African art show opens at Harvard’s Cooper Gallery
By Beth Treffeisen | May 20, 2016, 14:27 EST
CAMBRIDGE – Walking into the gallery located off Brattle Square in Cambridge, a visitor immediately confronts a doll-like female figurine, but one that sports wings and is missing a head.
Yinka Shonibare’s Food Faerie, adorned in brightly colored fabric and holding a pack of peaches on her back, seems poised for flight.
“With the goose feather wings she looks like she is about to take off,” said Vera Ingrid Grant, director of Harvard University’s Ethelbert Cooper Gallery of African & African American Art. “She is going to go save someone.”
For its inaugural summer exhibition, the Cooper Gallery is presenting The Woven Arc, a show curated by Grant with a special installation of hats and legacy textile works selected by David Adjaye, an architect, from the collections of the Cooper Hewitt and Smithsonian Design Museum.
Included in the show are sculptures, paintings, conceptual art pieces, prints and textiles. The exhibit opens Friday and runs through July 16.
“It’s a small intimate space,” Grant said about the gallery, which Adjaye designed. “It’s meant to pull you into the journey, the experience.”
The exhibit examines the relationships between the different media as revealed in aesthetics of surface, text and texture.
Ghanaian sculptor El Anatsui, a 2015 recipient of the Golden Lion Award for Lifetime Achievement, is represented with a work that hangs from the wall: His large tapestry is made from aluminum and copper wire.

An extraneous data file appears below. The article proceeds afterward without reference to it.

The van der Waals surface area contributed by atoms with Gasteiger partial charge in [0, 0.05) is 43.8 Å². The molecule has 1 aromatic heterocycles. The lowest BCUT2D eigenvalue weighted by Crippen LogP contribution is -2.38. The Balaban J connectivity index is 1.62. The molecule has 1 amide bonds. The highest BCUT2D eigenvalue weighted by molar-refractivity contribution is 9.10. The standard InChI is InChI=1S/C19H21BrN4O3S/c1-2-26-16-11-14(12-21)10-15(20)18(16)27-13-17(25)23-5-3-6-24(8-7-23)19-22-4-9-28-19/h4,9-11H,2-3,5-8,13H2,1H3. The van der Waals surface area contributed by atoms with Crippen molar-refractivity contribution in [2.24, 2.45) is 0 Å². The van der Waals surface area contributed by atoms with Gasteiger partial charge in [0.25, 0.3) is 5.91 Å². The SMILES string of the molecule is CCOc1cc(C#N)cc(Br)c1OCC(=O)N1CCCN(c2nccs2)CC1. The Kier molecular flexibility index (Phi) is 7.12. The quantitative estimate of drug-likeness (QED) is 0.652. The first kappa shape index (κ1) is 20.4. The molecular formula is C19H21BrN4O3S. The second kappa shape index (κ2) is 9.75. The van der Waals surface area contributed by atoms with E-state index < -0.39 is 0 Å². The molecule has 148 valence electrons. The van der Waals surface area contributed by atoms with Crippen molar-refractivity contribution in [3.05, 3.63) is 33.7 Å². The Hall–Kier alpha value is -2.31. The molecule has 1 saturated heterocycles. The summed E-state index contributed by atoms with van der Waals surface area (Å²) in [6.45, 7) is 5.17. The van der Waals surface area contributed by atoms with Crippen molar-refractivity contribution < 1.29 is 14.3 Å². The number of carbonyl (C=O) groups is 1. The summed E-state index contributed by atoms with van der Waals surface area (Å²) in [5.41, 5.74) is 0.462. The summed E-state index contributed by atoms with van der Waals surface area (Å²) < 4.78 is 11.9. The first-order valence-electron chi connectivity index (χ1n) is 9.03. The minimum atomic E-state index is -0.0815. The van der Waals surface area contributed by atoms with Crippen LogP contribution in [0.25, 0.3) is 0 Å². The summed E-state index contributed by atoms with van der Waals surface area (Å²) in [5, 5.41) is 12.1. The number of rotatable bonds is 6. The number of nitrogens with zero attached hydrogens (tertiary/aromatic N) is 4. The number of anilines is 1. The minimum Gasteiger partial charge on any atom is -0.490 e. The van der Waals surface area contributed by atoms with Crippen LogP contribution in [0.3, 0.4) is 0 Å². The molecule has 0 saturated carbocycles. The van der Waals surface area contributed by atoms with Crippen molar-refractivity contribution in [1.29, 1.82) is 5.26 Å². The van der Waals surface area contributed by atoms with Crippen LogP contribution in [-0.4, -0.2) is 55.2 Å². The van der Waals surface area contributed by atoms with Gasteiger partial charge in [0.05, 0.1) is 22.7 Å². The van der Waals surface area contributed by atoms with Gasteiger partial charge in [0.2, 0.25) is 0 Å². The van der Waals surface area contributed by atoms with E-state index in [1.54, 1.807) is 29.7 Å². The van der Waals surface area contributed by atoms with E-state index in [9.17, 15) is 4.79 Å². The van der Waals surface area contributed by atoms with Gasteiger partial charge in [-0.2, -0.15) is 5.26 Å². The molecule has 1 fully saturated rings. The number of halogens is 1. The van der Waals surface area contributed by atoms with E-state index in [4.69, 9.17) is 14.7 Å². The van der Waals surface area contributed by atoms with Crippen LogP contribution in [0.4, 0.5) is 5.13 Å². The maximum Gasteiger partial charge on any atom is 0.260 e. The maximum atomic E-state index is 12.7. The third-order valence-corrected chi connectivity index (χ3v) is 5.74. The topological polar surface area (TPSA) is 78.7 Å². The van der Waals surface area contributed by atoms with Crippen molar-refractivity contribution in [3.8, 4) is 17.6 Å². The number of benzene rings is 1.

“He takes that small object and makes these majestic, tall tapestries,” Grant said, leaning in to take a closer look. “Paying attention to the surface – it’s like ripples in the ocean.”
Kenyan mixed-media artist Grace Ndiritu is well-represented with five pieces on display. In five-minute videos, she plays with colorful textiles and teases expectations while working with Eurocentric depictions of women.
“She’s so fierce, I love her,” Grant said.
Works are also on display from creators such as American conceptual artist Glenn Ligon, Namibian woodcutter John Muafangejo and British-Liberian conceptual artist Lina Victor.
On display from the gallery’s permanent collection are Soundsuit from visual and performance artist Nick Cave, Six by Six – a painting by mixed-media artist Peter Sacks, and the Food Faerie. Some of the works were loaned by the Jack Shainman Gallery and the Bronx Museum of the Arts, both in New York.
“Together these works weave a narrative about social legacies that African and African-American artists express and critique with evolving strategies,” Grant said. “Some of the pieces work as critical social metaphors; they all inspire discourse and spin fresh tales.”
The Cooper Gallery at 102 Mount Auburn St. is free and open to the public Tuesdays through Saturdays from 10 a.m. to 5 p.m. More information about The Woven Arc show, including events, check the gallery’s website.